Working in sales is tough, especially in the current uber-competitive scenario. During the downturns, even the best sales professionals throw in the towel. They often enter into a stalemate, while pleasing consumers and it is during such times that a little motivation can go a long way.
Motivation is one of the essential ingredients for success in sales, adding the required push to even the most banal sales pitch. It is the motivation which proves to be a deciding factor for cracking the opportunity. Motivational stories are often said to have uplifting properties, acting as mood boards for fledgling salespersons. So here are a few stories, set to inspire the fire in you:
All the fans of Shark Tank are aware of the charisma and street smarts of its eponymous judge, Daymond John. Yet, very few are acquainted to the fact that he had humble beginnings, starting his first business in elementary school. His entrepreneurial deftness stemmed from selling customized pencils to his fellow first-graders. At age 10, his parents divorced and he had to start contributing to the family’s finances. After barely graduating from high school, he got a job as a waiter at Red Lobster while, his mom taught him how to sew wool caps. Cap sales hiked to a significant amount that John took $100,000 from his mom (who mortgaged her house) and made $350 billion in revenue in six years.
John Paul DeJoria
It isn’t surprising to see almost all great entrepreneurs start young, armed with grit and determination to rise over the humble beginnings. John Paul DeJoria is a first-generation American businessman who grew up with nothing but a fire to achieve. DeJoria started selling when he was just nine years old as a means to support his family. He sold Christmas cards door-to-door, learning the importance of a salesman’s pitch at tender age. He had 10 jobs for the next several years including a service at the navy, until John Capra, a friend, asked him to try the beauty industry. By 1980, DeJoria was tired of selling other people’s products and decided to venture into entrepreneurship with his friend Paul Mitchell, having a capital of just $700.Today, his brand, The Patron Spirits Company, brings in more than $1 billion in yearly revenue.
Can you imagine David Ogilvy, the father of advertisement, as an Oxford dropout? Funny, yet this is exactly what he did in 1931 to become an apprentice chef in Paris. After a year of impulsive decisions, he went back to his native Scotland and became a door-to-door sales rep for cooking stoves. He was so proficient that his manager asked him to write a guide to selling the stoves for his co-workers. The manual is being deemed the best sales instruction manual ever. Luck soon struck as Ogilvy’s brother showed the manual to his boss at the ad agency he was working. The agency was prompt to pick it up and offered David a plum job. He worked six days a week, 12 to 14 hours a day, for seven years — and it paid off as every account the agency pitched, it won through Ogilvy’s extraordinary acumen. Thereafter, Ogilvy founded his own ultra-successful agency and rest is one of the most prolific advertisers to walk in the world of advertising.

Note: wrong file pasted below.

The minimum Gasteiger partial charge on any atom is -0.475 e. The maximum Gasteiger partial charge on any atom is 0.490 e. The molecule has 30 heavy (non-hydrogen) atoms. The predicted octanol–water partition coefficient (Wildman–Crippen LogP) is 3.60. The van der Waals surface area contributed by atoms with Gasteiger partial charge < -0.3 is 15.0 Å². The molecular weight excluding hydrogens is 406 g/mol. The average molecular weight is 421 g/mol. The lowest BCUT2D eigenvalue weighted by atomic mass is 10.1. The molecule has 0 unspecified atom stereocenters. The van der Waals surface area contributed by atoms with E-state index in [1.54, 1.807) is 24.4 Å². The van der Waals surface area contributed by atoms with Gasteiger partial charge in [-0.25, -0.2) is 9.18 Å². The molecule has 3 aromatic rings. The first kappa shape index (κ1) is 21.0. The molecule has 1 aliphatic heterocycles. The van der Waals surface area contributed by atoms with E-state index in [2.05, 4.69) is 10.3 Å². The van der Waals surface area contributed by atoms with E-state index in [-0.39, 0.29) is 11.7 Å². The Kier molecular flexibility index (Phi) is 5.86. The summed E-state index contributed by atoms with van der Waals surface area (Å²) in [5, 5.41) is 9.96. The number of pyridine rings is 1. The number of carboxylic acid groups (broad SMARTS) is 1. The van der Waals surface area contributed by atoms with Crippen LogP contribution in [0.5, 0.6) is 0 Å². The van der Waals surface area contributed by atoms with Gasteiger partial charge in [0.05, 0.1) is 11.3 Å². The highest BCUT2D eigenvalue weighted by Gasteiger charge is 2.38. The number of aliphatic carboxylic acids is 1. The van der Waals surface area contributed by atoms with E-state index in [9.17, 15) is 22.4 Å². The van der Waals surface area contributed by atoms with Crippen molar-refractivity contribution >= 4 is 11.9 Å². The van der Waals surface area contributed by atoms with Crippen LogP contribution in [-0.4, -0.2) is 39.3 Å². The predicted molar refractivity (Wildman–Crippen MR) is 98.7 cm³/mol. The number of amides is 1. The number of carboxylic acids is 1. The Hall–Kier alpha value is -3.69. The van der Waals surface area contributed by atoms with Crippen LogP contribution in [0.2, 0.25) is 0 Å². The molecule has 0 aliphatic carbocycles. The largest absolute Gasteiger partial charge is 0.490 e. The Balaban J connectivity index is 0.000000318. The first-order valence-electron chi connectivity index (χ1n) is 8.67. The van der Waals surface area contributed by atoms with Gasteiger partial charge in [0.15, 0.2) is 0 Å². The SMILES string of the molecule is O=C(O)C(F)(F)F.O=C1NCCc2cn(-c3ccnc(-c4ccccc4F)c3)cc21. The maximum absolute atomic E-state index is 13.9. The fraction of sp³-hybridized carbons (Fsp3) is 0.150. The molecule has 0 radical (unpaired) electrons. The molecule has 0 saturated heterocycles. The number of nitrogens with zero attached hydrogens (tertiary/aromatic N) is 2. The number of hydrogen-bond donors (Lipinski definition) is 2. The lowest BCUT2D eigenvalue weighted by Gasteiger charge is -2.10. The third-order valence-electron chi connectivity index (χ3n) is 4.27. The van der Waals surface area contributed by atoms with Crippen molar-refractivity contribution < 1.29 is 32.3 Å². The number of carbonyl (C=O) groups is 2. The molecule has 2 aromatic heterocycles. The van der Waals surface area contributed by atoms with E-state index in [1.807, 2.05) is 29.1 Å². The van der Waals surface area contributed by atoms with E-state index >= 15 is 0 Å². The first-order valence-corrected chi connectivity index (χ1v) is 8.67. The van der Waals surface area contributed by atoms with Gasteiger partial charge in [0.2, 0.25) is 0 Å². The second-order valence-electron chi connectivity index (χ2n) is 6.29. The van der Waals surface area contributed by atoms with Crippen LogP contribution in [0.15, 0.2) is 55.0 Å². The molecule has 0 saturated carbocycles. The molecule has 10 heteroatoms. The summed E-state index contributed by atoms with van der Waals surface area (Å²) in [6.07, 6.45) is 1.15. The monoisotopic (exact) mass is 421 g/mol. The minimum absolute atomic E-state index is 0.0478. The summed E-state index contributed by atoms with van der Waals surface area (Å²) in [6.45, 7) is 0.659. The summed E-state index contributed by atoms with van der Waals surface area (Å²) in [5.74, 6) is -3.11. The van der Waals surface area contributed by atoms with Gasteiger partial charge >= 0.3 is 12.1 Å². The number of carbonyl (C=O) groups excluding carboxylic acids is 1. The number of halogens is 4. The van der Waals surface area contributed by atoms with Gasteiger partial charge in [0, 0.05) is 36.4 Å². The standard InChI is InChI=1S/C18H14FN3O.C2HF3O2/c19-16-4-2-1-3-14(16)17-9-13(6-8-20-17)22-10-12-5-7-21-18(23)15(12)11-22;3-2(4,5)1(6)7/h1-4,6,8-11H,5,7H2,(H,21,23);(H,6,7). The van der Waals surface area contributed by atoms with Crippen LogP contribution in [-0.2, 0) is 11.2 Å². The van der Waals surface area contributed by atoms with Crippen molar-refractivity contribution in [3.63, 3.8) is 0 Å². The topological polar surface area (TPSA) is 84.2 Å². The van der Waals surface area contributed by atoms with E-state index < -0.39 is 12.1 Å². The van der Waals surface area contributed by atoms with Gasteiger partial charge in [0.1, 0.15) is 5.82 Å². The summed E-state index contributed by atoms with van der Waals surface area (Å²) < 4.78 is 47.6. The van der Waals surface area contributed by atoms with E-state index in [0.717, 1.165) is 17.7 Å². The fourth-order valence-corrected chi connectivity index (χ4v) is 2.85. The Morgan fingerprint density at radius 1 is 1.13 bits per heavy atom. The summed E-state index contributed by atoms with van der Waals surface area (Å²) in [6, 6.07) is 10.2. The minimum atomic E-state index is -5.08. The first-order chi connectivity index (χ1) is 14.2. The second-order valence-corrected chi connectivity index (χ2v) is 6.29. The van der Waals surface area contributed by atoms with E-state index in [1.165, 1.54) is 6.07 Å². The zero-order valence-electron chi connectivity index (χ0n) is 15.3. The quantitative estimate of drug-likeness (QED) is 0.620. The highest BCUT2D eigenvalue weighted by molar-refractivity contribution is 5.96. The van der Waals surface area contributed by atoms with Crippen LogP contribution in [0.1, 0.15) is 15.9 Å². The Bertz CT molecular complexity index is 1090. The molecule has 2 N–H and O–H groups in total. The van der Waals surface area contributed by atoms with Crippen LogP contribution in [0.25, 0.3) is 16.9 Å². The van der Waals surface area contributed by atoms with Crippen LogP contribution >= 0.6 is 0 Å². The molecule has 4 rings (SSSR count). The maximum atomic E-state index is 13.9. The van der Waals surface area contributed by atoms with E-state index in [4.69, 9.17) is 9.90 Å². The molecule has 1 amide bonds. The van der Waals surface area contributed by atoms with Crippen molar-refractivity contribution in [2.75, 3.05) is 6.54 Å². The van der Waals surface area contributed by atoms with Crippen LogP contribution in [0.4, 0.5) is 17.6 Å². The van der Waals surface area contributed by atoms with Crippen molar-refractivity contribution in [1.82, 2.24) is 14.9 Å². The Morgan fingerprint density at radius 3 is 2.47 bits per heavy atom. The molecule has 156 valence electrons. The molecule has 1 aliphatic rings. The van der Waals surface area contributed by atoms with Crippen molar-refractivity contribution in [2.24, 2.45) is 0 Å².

What can you say about the person who’s acclaimed in the Guinness Book of World Record as world’s greatest salesperson? That’s Joe Girard, for you. Joe, like the other fine salespersons above, had also dropped school, post which he held a series of odd jobs, including newsboy, dishwasher, and shoeshine boy. Yet his hunger for a real career never dimmed and at 35, Girard walked into a car dealership and begged for a job. The manager decided to take a chance and was quickly rewarded when Girard sold a car on his first day. There started the slew of accolades as Girard sold more than 13,000 cars (that’s roughly six per day) between 1963 and 1977. The rest, as they say, is a rich history in sales and leaving an illustrious legacy.
These stories are bound to make you believe in the determination to achieve, as they continue to inspire salespersons of all ages to pick up themselves and get into the groove, automatically.